News Column

With '12 Years a Slave,' Ridley brings the heat to fall film season

September 5, 2013

YellowBrix

Sept. 05--It was pushing 100 degrees in Los Angeles last week.

"It's global-warming nasty out there," said John Ridley Jr.

The filmmaker and Mequon native will bring some of that heat with him into the fall movie season.

Ridley has two films at the Toronto International Film Festival this week: "12 Years a Slave," for which he wrote the screenplay and was executive producer; and "All Is by My Side," about one year in the life of Jimi Hendrix, which he wrote and directed. Hendrix is played by Andre Benjamin, and Ridley is taking the film to Toronto in search of distribution.

"12 Years a Slave" is being released in larger markets Oct. 18 and wider after that, with an eye toward the end-of-year Oscars race. "12 Years" is directed by Steve McQueen, the British artist and filmmaker who directed the IRA prison drama "Hunger" and the sexual-addiction tale "Shame."

It is based on the memoir by Solomon Northup, a free black man who was kidnapped and spent 12 years in slavery. The film stars Chiwetel Ejiofor in the title role, Michael Fassbender as a slaveholder and Brad Pitt, whose company helped produce the film.

The film reportedly stunned the audience last week at the Telluride Film Festival, where the movie was described as an Oscar front-runner -- while also saying the film's violence may disturb Oscar voters.

But what struck Ridley about Northup's story is that "there is so much humanity there. You have a character who never gives up faith, never gives over to anger and brutality. You are talking about a system where humans were subjugated and indoctrinated into conducting that subjugation.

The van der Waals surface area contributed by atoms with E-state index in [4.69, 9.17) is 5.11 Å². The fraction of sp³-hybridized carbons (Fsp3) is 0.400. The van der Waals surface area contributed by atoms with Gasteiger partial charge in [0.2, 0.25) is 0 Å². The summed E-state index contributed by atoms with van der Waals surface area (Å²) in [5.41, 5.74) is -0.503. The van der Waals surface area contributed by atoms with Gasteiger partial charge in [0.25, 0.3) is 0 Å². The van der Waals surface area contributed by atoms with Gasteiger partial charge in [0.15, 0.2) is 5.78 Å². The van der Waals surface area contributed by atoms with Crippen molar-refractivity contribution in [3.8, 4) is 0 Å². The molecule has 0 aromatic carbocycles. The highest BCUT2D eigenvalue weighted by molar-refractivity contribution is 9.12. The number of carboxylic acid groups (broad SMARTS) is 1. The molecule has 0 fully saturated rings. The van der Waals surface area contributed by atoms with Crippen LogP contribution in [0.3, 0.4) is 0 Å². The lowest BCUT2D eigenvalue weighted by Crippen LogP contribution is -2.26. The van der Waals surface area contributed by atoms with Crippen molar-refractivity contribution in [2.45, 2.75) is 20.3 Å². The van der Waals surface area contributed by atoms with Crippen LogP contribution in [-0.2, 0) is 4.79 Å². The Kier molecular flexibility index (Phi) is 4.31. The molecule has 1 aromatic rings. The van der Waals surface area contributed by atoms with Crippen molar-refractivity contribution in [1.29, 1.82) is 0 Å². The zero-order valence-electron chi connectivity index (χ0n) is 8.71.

"If you go in expecting (the film) to be horrific and painful, you'll miss the point of Solomon's memoir -- that in the most horrible of circumstances we're still human beings."

McQueen is the conceptual and Turner Prize-winning film artist who has turned to film of late. The ethnically Caribbean British native "wanted to do a film very specifically about that time in American history that dealt with race freedom and equality, but had large emotional vistas," said Ridley, who attended Homestead High School and studied film at New York University.

Ridley's Hendrix film, meanwhile, is smaller in scale.

It is about "a particular year that Jimi spent in London from 1966 to 1967," Ridley said.

The compressed time period, Ridley said, lets him tell "a finite story" and presented an "opportunity to excavate a single year. To me, it makes more storytelling sense to mine those moments" rather than do a "cradle-to-grave" retrospective.

It is the first film Ridley has directed since his 1997 debut "Cold Around the Heart." It took him 16 years to direct another film because doing so "is not an easy chore."

To do it again, he had to find "a story every aspect of which I was passionate about," since you are "basically taking two years out of your life" to make it.

"Ironically," he said, the Hendrix film came together "at the same time as '12 Years a Slave.'"

Ridley started out performing comedy; his novel "A Conversation With the Mann," about a stand-up comic during the civil rights era, was inspired by those experiences. But he switched to writing for TV shows such as "Martin," "The Fresh Prince of Bel-Air" and "The John Larroquette Show," produced TV's "Third Watch," and created "Barbershop."

He has written seven novels, one of which, "Stray Dogs," was made into a film titled "U-Turn" by Oliver Stone, and also wrote the films "Undercover Brother," "Red Tails" and "Three Kings."

Television remains "a love of mine," Ridley said, and he has produced a pilot for CBS and is writing a series for HBO.

"But as much as I love Hollywood," writing novels "remains a passion. Being in production for three years straight has been a blessing. But to be at home with the family and just write and not be limited by time and space and finances..."

He trailed off. Maybe thinking about the Oscars.

Email: ddudek@journalsentinel.com

Keep up with the fall movies -- and Oscars season -- on Dudek's blog, The Dudek Abides: www.jsonline.com/dudek.

Twitter: @TheDudekAbides

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